Now for the drum roll.  That pesky pachyderm on the divan, in the corner, or leaving footprints in the tub of butter (as in, “how do you know if you have elephants in the fridge?”).  Engagement.  Do AC hubs engage rather slowly?  Yes, at least compared to something like a Chris King, Hadley, or I9.  Compared to my Easton EA 90s and the White Industries ENO freewheel, they are just slightly slower.  Does it suck?  Well that depends, but I would say no it does not suck, but it may matter more to some than others.

If you are in a world of very techy trails where a lot of pedal ratcheting is the norm to get over or past rocks, roots, ledges, etc, or you are in a VERY twisty environment where you are constantly on and off the gas at high crank RPMs, then these may not jazz you and may even get in the way.  I have been on half day rides on trails with techy, rocky sections and I never even thought about it being an issue.  It was natural to backpedal and time it with no issues.  But if the whole trail was that way?

On the other end of things, if you are a gravel grinder and are pedaling bigger gears over flatter terrain, it is a complete non issue in my opinion.

So this is what it comes down to as far as I am concerned…YMMV.  Fast engagement is nice but hardly the holy grail.  It does not increase ‘power’ to the crank or make you faster unless you like to stop pedaling 4 times a crank rotation and need to catch up a lot :).  I think much of that is an emotional need more than a practical need.  “I like the way a fast engaging hub feels”  OK, I get that.  And truthfully, if I could magically make the AC wheels engage faster and keep the rest the way they are, I would.  I would prefer it even if I do not ‘need’ it.  There are times, maybe 2 or 3 times over a 2 hour ride, where I get a bit of slack and the next pedal stroke catches up with a solid ‘clunk’ before I get going.  It is like when you step off a curb and it is juuust a bit farther than you thought to the ground.  Not a big deal, but you notice it.  Compounding this is the way they do engage….very solid.  Compared to these, other hubs I have feel ‘soft’ on take up.  I am not sure why other than the design of the AC pawl system, but I noticed it.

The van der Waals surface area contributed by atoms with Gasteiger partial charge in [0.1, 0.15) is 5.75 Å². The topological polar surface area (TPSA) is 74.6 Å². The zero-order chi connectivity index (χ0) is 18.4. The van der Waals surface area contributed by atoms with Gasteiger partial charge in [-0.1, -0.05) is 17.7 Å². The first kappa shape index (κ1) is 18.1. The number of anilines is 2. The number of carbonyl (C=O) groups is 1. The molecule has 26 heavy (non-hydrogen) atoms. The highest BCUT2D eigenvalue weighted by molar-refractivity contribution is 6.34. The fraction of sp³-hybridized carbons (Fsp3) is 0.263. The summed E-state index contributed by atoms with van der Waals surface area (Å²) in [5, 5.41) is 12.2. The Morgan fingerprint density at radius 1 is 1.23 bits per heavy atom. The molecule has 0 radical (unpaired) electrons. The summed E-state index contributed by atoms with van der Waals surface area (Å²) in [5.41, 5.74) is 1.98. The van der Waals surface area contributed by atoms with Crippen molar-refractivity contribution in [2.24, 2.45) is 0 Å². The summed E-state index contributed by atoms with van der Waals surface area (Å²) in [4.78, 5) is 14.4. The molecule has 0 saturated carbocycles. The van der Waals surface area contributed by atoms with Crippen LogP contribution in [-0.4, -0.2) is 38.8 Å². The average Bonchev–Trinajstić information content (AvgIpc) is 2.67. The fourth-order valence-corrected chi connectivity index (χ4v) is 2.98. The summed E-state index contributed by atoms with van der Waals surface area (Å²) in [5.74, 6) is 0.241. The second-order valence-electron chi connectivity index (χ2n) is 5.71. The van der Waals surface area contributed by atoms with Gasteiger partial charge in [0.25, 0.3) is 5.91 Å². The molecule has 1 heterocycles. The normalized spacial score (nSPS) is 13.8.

In the end of the day, if I was a gravel guy and wanted a fast rolling, stiff, quality wheel, I would jump on these in a heartbeat as I think the taller gearing and nature of the terrain would tame the slow engagement.  For a guy like me that tends to climb long fire roads or trails and then run down fast double tracks and moderately techy single tracks…again, no biggy.  If I lived for the bash ring and no rock or stump was my enemy, but rather a welcome challenge?  Well, I might pass on these hubs.  As I had reflected on this over the test period, I was asking myself this question:  “Would I buy these wheels for my use?”  Yes.  The rest of the good or even great attributes overshadow the elephant for me.

“Last night I shot an elephant in my pajamas…”

“…how he got in my pajamas I’ll never know..”

-Groucho Marx


Note:  American Classic sent over these wheels at no charge to Twenty Nine Inches. We are not being paid, nor bribed for this review, and I will strive to give my honest thoughts and opinions throughout.